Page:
Task 4: Option 3


Option 3: Exploring past and present technologies: Share a lesson idea that involves exploring past and present technologies. You might prepare a resource, a lesson plan or some online content that accompanies your lesson. Share your idea with the community. If you are a teacher trainer, you might consider an idea for a professional development session.

The Year 2 Digital Technologies curriculum can be successfully taught with integration with other subjects such as HASS (specifically history). Year 2 students learn to recognise and explore digital systems for a purpose (ACTDIK001), and this links to learning how changing technology affected people’s lives (ACHASSK046). The children’s book ‘The Lonely Typewriter’ by Peter Ackerman is an excellent way to introduce changing technology in an engaging and child-appropriate way, as well as linking in literacy capabilities. This following is a lesson that could be used to introduce the concept of past technologies, with further lessons used to deepen their understanding and perhaps explore and compare past and present digital systems: 

Lesson hook: 

  1. Teacher covers an example of old technology, such as a typewriter, with a cloth and places it on a table at the front of the classroom.
  2. When students enter the classroom and see the covered item, teacher invites them to engage in conversation with their peers and the teacher about what they think may be under the cloth. The cover of ‘The Lonely Typewriter’ can be shown if necessary to guide student ideas.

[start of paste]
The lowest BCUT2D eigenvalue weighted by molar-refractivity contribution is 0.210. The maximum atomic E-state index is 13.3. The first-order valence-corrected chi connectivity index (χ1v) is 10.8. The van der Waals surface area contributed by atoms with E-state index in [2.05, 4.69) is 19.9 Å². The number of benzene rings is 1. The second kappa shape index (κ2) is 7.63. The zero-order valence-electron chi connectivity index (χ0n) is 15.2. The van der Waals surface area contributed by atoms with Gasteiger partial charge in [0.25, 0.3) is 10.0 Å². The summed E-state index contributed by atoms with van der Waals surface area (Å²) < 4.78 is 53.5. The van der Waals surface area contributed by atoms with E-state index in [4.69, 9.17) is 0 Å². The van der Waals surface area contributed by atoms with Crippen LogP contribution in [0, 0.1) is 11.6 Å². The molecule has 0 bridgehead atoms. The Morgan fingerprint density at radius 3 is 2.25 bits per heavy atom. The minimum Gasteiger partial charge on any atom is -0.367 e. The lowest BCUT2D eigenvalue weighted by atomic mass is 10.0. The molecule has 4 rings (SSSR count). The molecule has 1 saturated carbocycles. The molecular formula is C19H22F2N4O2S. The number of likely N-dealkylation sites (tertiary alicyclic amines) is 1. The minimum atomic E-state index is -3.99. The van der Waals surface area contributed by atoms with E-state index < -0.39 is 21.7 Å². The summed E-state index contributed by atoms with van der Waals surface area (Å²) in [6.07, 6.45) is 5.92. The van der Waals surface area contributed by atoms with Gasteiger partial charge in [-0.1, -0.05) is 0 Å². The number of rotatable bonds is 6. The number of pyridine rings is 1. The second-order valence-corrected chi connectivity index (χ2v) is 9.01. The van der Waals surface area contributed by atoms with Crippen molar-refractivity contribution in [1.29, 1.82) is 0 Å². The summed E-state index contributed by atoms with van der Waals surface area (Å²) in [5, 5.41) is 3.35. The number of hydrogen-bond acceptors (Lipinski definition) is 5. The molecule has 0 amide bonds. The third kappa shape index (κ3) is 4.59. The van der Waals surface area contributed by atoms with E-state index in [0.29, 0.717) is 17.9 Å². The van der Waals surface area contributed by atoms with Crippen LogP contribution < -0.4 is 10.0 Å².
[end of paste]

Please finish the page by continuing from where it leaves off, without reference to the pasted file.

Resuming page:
3. Once the students guess correctly what the item is, the item should be revealed and the students asked if they know what the item is, what it is for, and how old they think it is. If appropriate, the students should be invited to touch or hold the item.

Introduction:

  1. Teacher reads ‘The Lonely Typewriter’ to the students using modelled reading.
  2. Once the book is finished, the teacher should ask the students if any of them have used a typewriter before.

Main activity:

  1. Teacher starts a class brainstorm on the whiteboard with the word ‘technology’ in the centre. Students are asked to raise their hand and suggest a piece of current-day technology, such as a smart phone, a computer, etc. Teacher draws a line from the centre for the current-day object, and asks the students to think of any past versions of that object and writes those branching off of the current-day object. Examples include:
    1. Smartphones – flip phones, cord phones, pagers
    2. Laptops – PCs, typewriters, pen and paper
    3. iPods – CD players, record players, gramophones
    4. TVs – black and white TV, radios, books
  2. If students struggle to think of past technology examples, pictures of past technologies can be shown and students asked to guess what the object is and what it’s current-day counterpart is.

Conclusion:

  1. Students asked to raise their hands and identify one object from the past that was talked about in that day’s lesson that they had either never seen or heard of before or that they thought was really interesting.

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